Today, LSPedia CEO Riya Cao joined the HDA Traceability Webinar to discuss the industry’s progress on DSCSA, and the innovations enabling companies across the pharmaceutical supply chain to secure their businesses and trading relationships in the few short months left before the November 27, 2023 enforcement deadline.
During the webinar, Cao raised an interesting point that can help guide conversations on DSCSA: When we talk about getting ready for DSCSA, we're really talking about interoperability, establishing the direct point-to-point connections that enable each pair of trading partners to securely exchange DSCSA data before or at the time of a physical transaction, the requirement at the heart of the new law.
After the November deadline, serialized data will need to accompany prescription drug products every time they change ownership. The law states that trading partners must use a “secure, interoperable, electronic manner” to exchange transaction data “prior to, or at the time of, each transaction.” The data (Transaction Information and Transaction Statement, abbreviated as TI and TS) needs to include a Product Identifier that captures a package’s serial number and expiration date, enabling individual serialized tracking.
This is a change from exchanging data at the lot level via Advance Shipping Notice (ASN). Companies across the industry are now onboarding GS1’s Electronic Product Code Information Services (EPCIS) standard, and are working with their trading partners to create the connections needed to securely exchange them. There's encouraging news in the EPCIS exchanges we're seeing every day: the volume of inbound EPCIS files has doubled in the last six months. However, there's also clear evidence that not everyone's on board yet.
The process is key to successfully implementing DSCSA without interruptions, to the point where some pharmaceutical companies are leveraging their own fines for partners who don't meet internal deadlines (which are often months ahead of the official DSCSA deadline, to ensure that no disruptions occur in November).
To make these data exchanges possible, each business in the pharma supply chain must form a point-to-point connection with each trading partner. These connections exist not only to exchange data securely, but to ensure that any party involved can trace a given single product’s complete history through the supply chain, from manufacturing to the patient-facing dispenser. This is the goal of item-level traceability, ensuring that businesses can find and remove damaged, illegitimate, or dangerous products from the supply chain. From there, they can investigate the issue for related problems that may have wider effects.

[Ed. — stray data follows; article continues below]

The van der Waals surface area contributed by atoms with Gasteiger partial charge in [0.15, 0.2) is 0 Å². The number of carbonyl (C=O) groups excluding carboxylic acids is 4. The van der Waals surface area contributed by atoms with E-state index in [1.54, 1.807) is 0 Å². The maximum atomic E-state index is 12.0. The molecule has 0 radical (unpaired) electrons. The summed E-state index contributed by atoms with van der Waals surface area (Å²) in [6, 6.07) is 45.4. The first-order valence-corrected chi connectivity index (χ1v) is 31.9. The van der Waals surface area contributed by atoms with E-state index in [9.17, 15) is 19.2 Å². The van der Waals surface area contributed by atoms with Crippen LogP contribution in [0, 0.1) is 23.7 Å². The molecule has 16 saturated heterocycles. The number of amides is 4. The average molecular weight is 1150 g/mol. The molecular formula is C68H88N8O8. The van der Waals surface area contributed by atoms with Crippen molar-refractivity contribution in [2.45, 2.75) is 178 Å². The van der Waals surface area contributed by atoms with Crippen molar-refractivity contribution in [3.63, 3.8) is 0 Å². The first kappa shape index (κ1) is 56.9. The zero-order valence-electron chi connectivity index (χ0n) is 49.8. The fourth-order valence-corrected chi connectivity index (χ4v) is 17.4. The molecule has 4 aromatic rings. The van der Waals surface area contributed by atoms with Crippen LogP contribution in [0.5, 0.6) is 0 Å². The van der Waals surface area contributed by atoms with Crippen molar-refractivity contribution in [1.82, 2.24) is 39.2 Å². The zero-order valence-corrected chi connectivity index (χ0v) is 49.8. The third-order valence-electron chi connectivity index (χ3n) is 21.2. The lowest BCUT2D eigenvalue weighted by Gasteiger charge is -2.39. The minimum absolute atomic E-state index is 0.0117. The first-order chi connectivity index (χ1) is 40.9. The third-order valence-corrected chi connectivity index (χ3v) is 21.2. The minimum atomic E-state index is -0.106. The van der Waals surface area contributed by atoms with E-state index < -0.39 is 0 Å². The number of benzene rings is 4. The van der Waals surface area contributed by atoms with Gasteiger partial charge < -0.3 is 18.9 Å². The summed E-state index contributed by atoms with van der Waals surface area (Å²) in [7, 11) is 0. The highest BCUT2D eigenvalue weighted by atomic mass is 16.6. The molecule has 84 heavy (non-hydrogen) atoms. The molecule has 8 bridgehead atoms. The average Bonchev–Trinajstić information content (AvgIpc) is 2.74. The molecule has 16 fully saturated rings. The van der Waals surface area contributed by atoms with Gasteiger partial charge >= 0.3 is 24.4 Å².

This presents a technical challenge for many organizations, particularly those with large numbers of buyers or sellers. Any company in the pharma supply chain will need to be able to access the system of any given trading partner to exchange or confirm transaction data. For example, a company with 50 trading partners will need to support 50 separate point-to-point connections.
Each of these connections can take two to six weeks to complete, and it can take as many as eight more weeks to qualify a connection under the Computer System Validation requirement (from the FDA’s CFR 21 Part 11 compliance). This is an essential element, as misconfigured or incomplete data exchanges can cause delays and other serious impacts.
Effective collaborations on interoperability are essential throughout the supply chain. A single company’s efforts to comply with DSCSA serialization can still be ineffective if its master data can’t be read by a partner. Similarly, an incomplete technical setup can make the exchange too labor-intensive to be easily repeatable. Companies that fall behind on interoperability may find themselves incurring extra costs for labor and problem-solving. Additionally, they risk losing out on the benefits of traceability.
Don't accept excuses. This goes for partners who are lagging -- and providers who aren't making progress for you. In either case, people you're relying on are costing you valuable time. If a partner is not prioritizing EPCIS connections, make clear that they're risking both your livelihoods. (This is why some companies have been penalizing partners who don't comply by their own deadlines, months ahead of DSCSA.) If a provider isn't coming through and wasting your time with excuses, drop them and get real help.
Get a comprehensive DSCSA solution. Don't try to squeak by with incomplete DSCSA tools. You'll want a provider that meets all requirements for your business, including tools for EPCIS, verification, and exceptions management. (OneScan Suite does those and more.) A piecemeal approach to DSCSA can add a lot of manual or duplicative work, and can even obscure important information, adding unnecessary challenges to achieving interoperability with your trading partners.
Use pre-configured connections. Since these connections can take a long time to test and qualify, LSPedia partnered with SAP to offer pre-configured, tested connections. Our teams collaborated on the computer system qualification for AS2 network connections necessary to send DSCSA EPCIS data files. For customers using SAP’s ATTP, the time needed to connect with LSPedia trading partners for EPCIS data exchanges can now be reduced by half or more. LSPedia and SAP also provide compliant qualification documents to support pharma companies’ audit and retention policies. Contact LSPedia to learn more!
Outsource DSCSA. This is now an option! Proactive Resource Group is the top choice for companies in a time crunch or who simply need to focus elsewhere between now and November. PRG will drive the DSCSA process beginning to end, managing all aspects of communication and implementation.